It’s an easy joke to make, and gets a big laugh at many of the conferences I attend, but that is because it rings true.  Bear in mind that most banks have several hundred thousand employees and their culture is ingrained through years of hiring like-minded people who fit into the bank’s culture.  Equally, most bank CEOs are selected on the basis of being the best internal candidate who has been in the bank for many years.  This results in someone who thinks like the bank, has grown up within the bank, now running the bank and the last thing they are going to do is cut off the branch that they’re now sitting on.  After all, the higher up the tree you get, the bigger the fall if you drop off.

Not only this, but most are career bankers who have grown up with branches and desk operations with little experience of technology operations.  There are very few CEOs who have been a CIO or COO.  So it’s a big ask for a bank CEO to invest in reformation of the bank to be digital.  Far safer is evolution or transformation (launch a new bank).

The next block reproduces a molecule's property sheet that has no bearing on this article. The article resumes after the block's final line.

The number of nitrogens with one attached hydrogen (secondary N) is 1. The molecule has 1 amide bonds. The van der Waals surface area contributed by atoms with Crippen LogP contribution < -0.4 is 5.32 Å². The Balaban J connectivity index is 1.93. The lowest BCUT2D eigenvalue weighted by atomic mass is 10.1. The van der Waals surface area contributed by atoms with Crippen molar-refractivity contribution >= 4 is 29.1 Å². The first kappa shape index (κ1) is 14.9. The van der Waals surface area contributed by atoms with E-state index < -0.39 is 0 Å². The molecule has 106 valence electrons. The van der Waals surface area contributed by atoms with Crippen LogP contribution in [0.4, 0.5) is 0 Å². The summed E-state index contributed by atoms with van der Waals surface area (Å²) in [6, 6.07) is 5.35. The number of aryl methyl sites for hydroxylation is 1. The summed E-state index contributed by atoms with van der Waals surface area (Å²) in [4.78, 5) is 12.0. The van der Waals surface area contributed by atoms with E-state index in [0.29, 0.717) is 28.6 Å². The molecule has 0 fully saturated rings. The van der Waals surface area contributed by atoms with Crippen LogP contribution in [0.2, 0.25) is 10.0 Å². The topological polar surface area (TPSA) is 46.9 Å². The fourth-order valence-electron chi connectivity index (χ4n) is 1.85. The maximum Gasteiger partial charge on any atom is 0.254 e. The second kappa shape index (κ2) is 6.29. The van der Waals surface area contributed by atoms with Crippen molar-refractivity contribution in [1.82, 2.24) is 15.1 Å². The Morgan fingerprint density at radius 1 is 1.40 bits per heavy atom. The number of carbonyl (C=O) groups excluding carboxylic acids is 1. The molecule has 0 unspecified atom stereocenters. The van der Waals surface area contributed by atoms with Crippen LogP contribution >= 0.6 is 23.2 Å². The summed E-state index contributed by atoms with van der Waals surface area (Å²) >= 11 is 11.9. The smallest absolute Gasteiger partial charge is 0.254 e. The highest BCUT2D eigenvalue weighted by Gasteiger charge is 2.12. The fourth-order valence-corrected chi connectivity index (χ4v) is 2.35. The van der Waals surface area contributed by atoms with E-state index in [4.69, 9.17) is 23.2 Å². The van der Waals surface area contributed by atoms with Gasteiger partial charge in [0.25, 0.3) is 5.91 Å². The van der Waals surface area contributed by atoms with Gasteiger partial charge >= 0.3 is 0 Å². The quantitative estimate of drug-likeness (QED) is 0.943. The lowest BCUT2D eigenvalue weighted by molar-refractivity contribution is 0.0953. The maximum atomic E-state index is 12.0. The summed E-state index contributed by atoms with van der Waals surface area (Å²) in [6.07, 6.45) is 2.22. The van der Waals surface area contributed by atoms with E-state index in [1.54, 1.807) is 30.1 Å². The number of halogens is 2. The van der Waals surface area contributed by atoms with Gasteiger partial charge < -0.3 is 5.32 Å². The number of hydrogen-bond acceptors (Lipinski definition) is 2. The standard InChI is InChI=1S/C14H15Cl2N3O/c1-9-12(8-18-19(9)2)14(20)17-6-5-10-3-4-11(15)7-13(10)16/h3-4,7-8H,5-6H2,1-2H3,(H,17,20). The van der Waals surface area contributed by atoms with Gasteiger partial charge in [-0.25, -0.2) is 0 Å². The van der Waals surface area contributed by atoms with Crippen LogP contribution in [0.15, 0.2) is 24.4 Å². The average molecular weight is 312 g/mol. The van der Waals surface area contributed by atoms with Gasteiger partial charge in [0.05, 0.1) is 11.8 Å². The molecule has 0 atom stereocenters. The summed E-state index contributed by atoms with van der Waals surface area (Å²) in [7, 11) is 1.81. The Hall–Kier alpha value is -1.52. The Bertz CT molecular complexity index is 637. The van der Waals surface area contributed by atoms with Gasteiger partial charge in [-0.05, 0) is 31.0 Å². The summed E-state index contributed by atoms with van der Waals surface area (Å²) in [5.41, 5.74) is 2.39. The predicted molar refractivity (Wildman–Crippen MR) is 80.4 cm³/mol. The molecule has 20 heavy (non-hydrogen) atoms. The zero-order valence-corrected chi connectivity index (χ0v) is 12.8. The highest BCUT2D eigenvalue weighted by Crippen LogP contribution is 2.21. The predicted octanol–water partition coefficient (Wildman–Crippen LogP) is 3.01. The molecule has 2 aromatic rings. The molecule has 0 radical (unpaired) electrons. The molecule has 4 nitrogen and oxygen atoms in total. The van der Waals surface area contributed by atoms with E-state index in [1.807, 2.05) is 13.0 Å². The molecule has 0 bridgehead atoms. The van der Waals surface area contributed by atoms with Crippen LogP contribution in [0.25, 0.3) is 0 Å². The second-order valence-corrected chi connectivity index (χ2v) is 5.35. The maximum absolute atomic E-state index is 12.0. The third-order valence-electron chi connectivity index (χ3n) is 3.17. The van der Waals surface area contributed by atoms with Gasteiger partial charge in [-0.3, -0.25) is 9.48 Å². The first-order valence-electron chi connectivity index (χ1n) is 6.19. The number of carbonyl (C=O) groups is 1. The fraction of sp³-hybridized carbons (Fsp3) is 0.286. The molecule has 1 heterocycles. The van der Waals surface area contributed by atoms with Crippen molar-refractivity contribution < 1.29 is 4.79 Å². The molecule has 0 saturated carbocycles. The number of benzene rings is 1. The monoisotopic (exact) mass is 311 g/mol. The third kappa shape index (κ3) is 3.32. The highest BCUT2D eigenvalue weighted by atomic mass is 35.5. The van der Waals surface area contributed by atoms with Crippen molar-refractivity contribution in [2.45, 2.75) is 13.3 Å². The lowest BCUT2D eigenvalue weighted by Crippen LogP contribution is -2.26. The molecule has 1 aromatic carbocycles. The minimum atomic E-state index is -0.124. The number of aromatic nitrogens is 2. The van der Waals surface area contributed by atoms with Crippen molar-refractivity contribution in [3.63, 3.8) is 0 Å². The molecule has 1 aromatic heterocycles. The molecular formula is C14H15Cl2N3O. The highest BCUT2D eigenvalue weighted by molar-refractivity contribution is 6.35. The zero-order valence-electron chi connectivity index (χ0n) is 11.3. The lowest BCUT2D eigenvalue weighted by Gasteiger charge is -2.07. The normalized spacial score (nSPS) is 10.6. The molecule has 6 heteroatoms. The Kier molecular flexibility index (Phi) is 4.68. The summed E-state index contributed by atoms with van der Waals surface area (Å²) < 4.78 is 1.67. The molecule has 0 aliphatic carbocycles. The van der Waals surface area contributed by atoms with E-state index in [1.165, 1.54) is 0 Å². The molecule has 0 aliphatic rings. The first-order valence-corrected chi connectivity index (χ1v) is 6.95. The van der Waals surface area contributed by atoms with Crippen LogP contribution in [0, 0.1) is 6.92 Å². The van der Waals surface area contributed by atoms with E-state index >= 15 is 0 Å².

Having said that, some are doing it as they are passionate about differentiation and are good leaders.  It doesn’t matter if you’re not a CIO by background, if you can see the need to reform for digital and have passion and leadership, it doesn’t matter.  That is the most critical factor – engendering change through leadership.

Now good leaders are hard to find.  I would name names, but it would be unfair as I’m not familiar with every bank out there, but what tends to happen is that a rising call for change grows within the bank and the incumbent or new CEO eventually listens.  Often it’s because his or her direct reports are shouting that digital is important or, more often than not, the customers are demanding change or competitors are doing things that you have to follow (this is what happened with mBank).